Hero War Humanity
Translated by G. B. Cobbold
One of the pillars of the Western literary tradition, Vergil's Aeneid is also a terrific read: the story of a man whose city is destroyed in war, and of his journey to find his place in destiny. This epic has it all: adventures on the high seas, passion, battles, monsters, magic, meddling gods, and struggles that test the moral fiber of both men and women.
The Aeneid has been deemed one of the most influential poems in world literature. And yet, a translation with wide appeal has been lacking—until now. G. B. Cobbold joined with Bolchazy-Carducci Publishers to produce an Aeneid that gives the epic its due as the rousing and moving story that it is, while remaining true to the spirit of the Latin original. This an Aeneid like no other: a fresh, page-turning rendition that reads like a novel, but has the vividness of poetic language, with attractive and accessible reader aids. Cobbold's version has become a prized standard!
Cobbold's command of Latin and commitment to a strong narrative line have produced an Aeneid for everyone!
- Introduction to the Aeneid and Vergil
- Vivid novelistic rendition with sidebar running summaries and dynamic in-text illustrations
- Map of Aeneas' voyage
- Glossary of characters
- Family trees of main characters and gods
- Book-by-book outline of the plot of the Aeneid
- Timeline of significant events in Roman history
- Reading group discussion questions
G. B. Cobbold is the author of Rome: Empire without End (Wayside 2005) and Hellas (Wayside 1999). He holds a BA and MA from Cambridge University and has taught in various secondary schools in the UK and USA. He is currently Assistant Headmaster and Chair of the Classics Department at Tabor Academy in Marion, Massachusetts.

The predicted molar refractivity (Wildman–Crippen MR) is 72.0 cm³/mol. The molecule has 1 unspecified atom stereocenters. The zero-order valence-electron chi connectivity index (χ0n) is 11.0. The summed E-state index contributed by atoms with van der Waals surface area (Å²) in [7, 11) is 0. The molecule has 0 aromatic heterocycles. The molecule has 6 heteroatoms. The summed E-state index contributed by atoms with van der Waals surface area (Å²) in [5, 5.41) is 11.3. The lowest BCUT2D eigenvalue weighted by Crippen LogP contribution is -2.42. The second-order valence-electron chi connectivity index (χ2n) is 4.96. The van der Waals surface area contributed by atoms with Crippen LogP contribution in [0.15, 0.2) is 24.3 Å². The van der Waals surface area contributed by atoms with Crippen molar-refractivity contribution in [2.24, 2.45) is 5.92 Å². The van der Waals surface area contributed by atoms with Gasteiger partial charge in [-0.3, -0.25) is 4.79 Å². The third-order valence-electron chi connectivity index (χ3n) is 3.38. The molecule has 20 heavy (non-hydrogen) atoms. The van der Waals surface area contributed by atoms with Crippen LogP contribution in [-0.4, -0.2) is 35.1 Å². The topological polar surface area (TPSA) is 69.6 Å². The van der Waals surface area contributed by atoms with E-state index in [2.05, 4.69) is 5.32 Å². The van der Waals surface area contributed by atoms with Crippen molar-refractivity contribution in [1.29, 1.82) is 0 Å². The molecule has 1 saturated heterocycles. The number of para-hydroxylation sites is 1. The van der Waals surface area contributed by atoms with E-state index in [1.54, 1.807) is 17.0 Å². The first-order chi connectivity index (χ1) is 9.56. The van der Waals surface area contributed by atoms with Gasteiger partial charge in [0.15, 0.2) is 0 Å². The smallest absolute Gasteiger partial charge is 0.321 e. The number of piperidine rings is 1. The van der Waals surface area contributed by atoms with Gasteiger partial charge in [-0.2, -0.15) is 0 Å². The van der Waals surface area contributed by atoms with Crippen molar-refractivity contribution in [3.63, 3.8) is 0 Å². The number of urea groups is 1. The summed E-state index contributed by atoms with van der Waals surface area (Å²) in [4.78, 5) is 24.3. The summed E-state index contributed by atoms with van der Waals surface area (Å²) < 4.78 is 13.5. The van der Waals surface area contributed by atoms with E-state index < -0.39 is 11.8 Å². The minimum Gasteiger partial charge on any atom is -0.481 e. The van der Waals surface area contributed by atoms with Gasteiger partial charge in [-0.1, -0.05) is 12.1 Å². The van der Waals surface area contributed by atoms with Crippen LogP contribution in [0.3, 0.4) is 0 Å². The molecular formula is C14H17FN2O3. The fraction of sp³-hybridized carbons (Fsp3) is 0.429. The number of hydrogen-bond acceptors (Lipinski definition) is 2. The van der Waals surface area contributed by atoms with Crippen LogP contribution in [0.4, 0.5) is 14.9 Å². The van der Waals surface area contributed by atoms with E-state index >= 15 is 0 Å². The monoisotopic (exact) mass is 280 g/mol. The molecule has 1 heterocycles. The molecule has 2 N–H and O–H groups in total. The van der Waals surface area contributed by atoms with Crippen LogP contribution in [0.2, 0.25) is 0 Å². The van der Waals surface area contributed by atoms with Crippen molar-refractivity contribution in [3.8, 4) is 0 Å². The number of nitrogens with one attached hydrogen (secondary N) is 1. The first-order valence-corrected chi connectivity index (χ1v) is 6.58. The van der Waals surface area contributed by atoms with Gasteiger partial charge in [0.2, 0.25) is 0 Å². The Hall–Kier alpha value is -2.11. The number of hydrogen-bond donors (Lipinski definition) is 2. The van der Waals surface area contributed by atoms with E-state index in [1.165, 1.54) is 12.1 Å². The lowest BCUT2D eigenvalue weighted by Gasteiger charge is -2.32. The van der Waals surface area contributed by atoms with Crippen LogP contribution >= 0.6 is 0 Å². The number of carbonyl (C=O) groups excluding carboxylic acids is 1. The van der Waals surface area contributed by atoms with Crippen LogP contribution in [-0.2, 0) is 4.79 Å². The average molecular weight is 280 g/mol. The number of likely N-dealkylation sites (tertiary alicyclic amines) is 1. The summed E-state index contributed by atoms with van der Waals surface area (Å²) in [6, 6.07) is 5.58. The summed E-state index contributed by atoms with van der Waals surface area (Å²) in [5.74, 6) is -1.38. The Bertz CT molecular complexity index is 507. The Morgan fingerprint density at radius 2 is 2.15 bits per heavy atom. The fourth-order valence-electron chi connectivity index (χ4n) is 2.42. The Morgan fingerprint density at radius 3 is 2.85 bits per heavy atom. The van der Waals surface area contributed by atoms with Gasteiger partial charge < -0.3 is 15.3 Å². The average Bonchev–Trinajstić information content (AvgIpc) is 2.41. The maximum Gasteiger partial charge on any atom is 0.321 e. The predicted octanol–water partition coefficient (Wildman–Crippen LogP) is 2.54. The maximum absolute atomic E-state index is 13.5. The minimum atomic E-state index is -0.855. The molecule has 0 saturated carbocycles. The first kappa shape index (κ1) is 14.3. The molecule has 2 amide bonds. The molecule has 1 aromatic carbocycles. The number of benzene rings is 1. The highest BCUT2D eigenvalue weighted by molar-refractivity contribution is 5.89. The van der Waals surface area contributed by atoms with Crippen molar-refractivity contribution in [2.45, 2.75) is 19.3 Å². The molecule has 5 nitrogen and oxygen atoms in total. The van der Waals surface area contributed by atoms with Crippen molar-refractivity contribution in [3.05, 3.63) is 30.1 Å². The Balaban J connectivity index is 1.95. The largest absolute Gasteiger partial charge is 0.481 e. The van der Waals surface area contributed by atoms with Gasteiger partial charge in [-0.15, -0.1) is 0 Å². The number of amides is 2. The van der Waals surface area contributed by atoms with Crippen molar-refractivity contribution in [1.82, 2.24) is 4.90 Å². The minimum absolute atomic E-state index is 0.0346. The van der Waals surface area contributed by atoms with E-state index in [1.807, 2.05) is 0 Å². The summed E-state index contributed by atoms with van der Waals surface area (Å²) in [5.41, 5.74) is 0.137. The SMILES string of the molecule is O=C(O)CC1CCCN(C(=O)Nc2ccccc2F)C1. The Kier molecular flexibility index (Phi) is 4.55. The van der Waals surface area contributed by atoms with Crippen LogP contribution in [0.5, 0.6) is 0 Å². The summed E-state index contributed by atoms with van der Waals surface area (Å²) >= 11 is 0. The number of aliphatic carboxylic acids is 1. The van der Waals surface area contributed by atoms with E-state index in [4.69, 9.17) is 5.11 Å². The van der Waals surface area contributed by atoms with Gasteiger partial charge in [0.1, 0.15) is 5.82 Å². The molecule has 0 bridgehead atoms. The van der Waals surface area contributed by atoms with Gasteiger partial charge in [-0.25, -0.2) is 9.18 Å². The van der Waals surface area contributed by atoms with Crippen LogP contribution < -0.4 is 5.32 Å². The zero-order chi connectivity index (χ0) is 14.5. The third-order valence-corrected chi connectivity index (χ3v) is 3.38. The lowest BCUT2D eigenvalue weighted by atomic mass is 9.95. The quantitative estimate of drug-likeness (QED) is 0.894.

Comments and Reviews
From the May 2011 eLitterae
Testimonial for Cobbold's Translation
When Christine Conklin stopped by the Bolchazy-Carducci booth at CAMWS-Southern Section this past fall (2010), she picked up a display copy of Cobbold's translation and sang its praises. Subsequently, B-C editor Don Sprague followed up with Magistra Conklin and asked for a written testimonial. She agreed and sought the input of her students. Teacher and student collective remarks are printed below.
Annually some 50 to 70 students take AP* Vergil at Thomas Jefferson High School for Science and Technology in Alexandria, Virginia. The post-AP* Latin V class usually numbers 20 to 25. Kudos on those outstanding enrollments!
Why we like Cobbold:
- Prose translation—faithful to the Latin (yet) engaging to read. Students are interested in actual content rather than bogged-down in difficult poetic syntax.
- Style—written in an epic style, yet concrete enough for the student interested in a ‘rather literal translation.’ Excellent job of rendering similes!!
- Quotes (little boxes) from literal translation
- Reference for students when the AP has gaps in the reading, e.g., all of book 3, parts of book 4, parts of 6.
- Line numbers are especially useful and helpful to students because they are able to reference the Latin text. Helps to ‘enhance’ the understanding of the Latin.
- Section headings are very useful and help the student to reference particular episodes.
- Invaluable resource for introducing the layman reader to Latin poetry and Vergil’s epic.
- Useful as review tool/resource for the AP* Exam and throughout the course filling in gaps
A 'SINE QUA NON'!!
Part of the reading experience includes spending some time with the classics and G. B. Cobbold has made that much easier with his new translation of Vergil's Aeneid ($12.95, Bolchazy-Carducci Publishers, Wauconda, IL). The author's knowledge of Latin and this classic story has permitted him to retell it as a novel, rather than, its original text as a poem about a man whose city is destroyed by war and his long journey to find his destiny. In the process, there's plenty of high drama, passion, battles, monsters, and meddling gods. It speaks to every new generation in a very special way. This new version makes the story especially accessible in many ways, including a glossary of characters, a timeline of significant events in Roman history, and other aids.